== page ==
Sharing Books

Posted on October 21, 2016 in Reading / 0 Comments

It is an interesting experience to be sharing the books I grew up loving with my husband, who has never been a reader.  Since we both work in the same office and our commute is 87 glorious miles each way, I’ve adopted an Audible subscription without regrets.  Audio books are wonderful for long car rides, because the best audiobooks are performed.  This brings a level of interest to the stories that some have difficulty replicating when they read books… which is why so many people flock to films and skip novelizations altogether.

The first book I entrapped my husband with was Eragon by Christopher Paolini.  He listened through the entire series, then went looking for more.  I was thrilled.  I tossed him Ready Player One by Ernest Cline, and he loved that too.  Enjoying Wil Wheaton’s reading, he sought out Fuzzy Nation all by himself.  After that, things started to get rocky.

I tried out a personal favorite, The Amulet of Samarkand on him, and while he liked it, he couldn’t get through The Golem’s Eye.  I wanted him to listen to the Artemis Fowl series because I knew he’d love it, but he couldn’t get past the delightful Irish accent of the narrator.  We tried The Gunslinger and The Queen of the Tearling (which he liked, but he gave up on the second book).  Feed was a success, once he got a hang on the lingo.  American Gods he liked (and now that it’s becoming a TV series, he’s very excited)… but when I turned on The Golden Compass he was firmly against it.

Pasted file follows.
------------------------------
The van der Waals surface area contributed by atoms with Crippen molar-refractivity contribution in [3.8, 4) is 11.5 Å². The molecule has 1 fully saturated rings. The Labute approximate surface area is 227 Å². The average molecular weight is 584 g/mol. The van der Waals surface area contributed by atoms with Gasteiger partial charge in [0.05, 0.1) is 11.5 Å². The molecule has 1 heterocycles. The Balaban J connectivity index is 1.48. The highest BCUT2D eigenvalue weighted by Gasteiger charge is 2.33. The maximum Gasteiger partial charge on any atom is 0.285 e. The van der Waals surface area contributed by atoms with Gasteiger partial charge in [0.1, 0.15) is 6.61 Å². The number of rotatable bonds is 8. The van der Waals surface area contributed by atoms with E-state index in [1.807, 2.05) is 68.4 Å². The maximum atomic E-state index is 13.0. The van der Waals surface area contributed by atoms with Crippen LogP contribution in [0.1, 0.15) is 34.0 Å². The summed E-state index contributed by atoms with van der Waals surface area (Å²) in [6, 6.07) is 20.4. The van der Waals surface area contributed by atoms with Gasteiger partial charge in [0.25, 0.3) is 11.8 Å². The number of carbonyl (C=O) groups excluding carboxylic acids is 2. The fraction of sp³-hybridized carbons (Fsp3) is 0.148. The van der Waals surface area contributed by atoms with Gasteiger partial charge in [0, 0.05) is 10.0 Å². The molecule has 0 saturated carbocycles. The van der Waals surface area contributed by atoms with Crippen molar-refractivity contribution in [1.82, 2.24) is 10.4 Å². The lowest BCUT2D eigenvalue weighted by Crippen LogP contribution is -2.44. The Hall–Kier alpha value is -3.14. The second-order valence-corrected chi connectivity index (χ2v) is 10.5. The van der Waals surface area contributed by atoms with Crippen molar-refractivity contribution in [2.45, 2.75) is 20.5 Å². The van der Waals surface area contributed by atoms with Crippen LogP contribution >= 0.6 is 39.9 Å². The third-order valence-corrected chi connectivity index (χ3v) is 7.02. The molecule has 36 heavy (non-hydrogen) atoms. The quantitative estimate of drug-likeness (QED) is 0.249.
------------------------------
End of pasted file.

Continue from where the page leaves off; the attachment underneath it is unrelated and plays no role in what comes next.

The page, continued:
“No,” he said, arrogance or ignorance or something else infuriating resonating from his tone.  “I can’t understand what’s he’s saying.”

Phillip Pullman narrates his own novels.  He has a very slight British accent.

For whatever reason, I was in no mood to humor him that day. “Listen harder,” I suggested.  He rolled his eyes and did that thing which I assumed meant he was going to tune it out.

A few weeks later, as we were walking in from the car, he announced, “I like Iorek Byrnison.”

It was like hearing that ding-ding-ding that goes off on old game shows when you’ve won.  I suddenly realized that I could overcome his objections to the stories simply by leaving them on.  All sorts of new doors were opened to me!

Right now, we’re a little over halfway through The Amber Spyglass together, and he’s listening to Lireal by Garth Nix on his own. … I think we’ll try Menagerie by Rachel Vincent next….


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